Lower Agora

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Coming from the south, using the Colonnaded Street and passing through the Tiberian Gate, the Roman visitors would have arrived at Sagalassos on the Lower Agora. This rectangular market square, which essentially may have fulfilled a commercial function, and which may have had its origins in the late 1st century BC, was a display of the city’s wealth.

On the north side there was a fountain with nine niches, the Trajanic Nymphaeum. In a later phase, ca. 200 AD, the latter would be replaced by a smaller fountain, the Severian Nymphaeum, in front of it in order to make room for the construction of a staircase leading to the late Hadrianic Nymphaeum and the Upper City. This two stories high, lavishly decorated fountain was built on the north terrace above the agora under the reign of Hadrian in order to conceal the plain façade of the (late 1st – beginning 2nd century AD) Odeon. On the east side, an enormous bath building was erected in the 120’s and completed ca. 165 AD. In front of this massive building, a mid 1st century portico in the Ionic order, that was mirrored on the western side of the square dominating the agora, built on the western terrace with an early first century ashlar temenos wall around it, was the Augustan (simple pseudo-prostylos in antis) temple of Apollo Klarios, which from Vespasian onwards also housed the cult of the Imperial Family and in 102-103 AD was transformed into an Ionian peripteros.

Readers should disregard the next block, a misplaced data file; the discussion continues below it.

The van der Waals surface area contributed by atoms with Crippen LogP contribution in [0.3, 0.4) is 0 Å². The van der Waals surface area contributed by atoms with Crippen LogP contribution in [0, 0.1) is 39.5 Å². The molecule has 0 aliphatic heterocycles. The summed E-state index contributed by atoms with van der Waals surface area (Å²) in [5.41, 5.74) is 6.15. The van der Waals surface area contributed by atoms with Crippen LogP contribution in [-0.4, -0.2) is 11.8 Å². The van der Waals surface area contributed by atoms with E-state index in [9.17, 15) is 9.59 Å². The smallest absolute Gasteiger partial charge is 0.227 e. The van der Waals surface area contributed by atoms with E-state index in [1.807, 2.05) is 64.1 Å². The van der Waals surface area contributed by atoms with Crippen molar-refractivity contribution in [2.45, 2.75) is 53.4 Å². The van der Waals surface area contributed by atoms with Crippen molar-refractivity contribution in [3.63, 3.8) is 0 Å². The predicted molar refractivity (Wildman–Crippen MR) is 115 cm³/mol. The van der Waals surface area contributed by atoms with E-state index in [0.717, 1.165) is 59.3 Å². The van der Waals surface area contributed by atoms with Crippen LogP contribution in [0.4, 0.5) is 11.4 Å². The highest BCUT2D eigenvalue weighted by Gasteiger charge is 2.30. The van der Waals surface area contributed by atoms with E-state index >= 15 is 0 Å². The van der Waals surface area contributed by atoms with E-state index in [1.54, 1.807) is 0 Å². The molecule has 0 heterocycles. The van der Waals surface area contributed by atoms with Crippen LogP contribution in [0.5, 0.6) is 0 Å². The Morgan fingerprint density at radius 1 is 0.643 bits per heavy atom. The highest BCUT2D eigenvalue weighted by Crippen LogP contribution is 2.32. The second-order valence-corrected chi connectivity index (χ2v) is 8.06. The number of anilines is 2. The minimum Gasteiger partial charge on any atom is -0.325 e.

As the local elite preferred to invest its money in festivals and games rather than in monumental buildings like before, building activities ceased on the agora during the 3th century. Later construction phases (in the 4th, 5th and even early 6th century) are largely confined to repairs and restoration works. By the 7th century, the continuous warfare in the Byzantine Empire, a general economic malaise and a series of disasters (earthquake ca. 500 AD, plague ca. 541-542 AD) had caused a great reduction of the population. The gradual abandonment of the city was initiated and by the middle of the 7th century the Lower Agora was completely deserted. The square’s fate was finely sealed with a probably late 6th century AD earthquake, with epicentre near the city proper, dated by AMS C14 on owl pellets to 540-620 AD (most likely ca. 590 AD). The porticoes collapsed and the agora was covered with debris layers and erosion material originating from the Apollo Klarios temple. During the Mid Byzantine period a cemetery dated to the 11-13 centuries AD was laid out on this slope.

Considering the fate of the other pagan temples in Sagalassos, the sanctuary for Apollo probably went out of use at the end of the 4th c. In the late 5th or early 6th century, the peripteral temple was converted into a Christian tripartite transept-basilica. The last phase of usage of the basilica area was tentatively dated to the Byzantine Dark Ages (mid 7th – 9th centuries AD), when a hamlet of the ‘kastron’ type, which Sagalassos had become, extended around the church. According to AMS C14 dating of the skeletons, the area eventually became a cemetery during the 11th to 13th centuries AD, the same date as the one on the agora’s western slope. The burials found on the plateau are all concentrated in the area south of church, which can be identified as a kind of “churchyard” cemetery and that linked up with the graves in the debris of the Lower Agora.

The Western Portico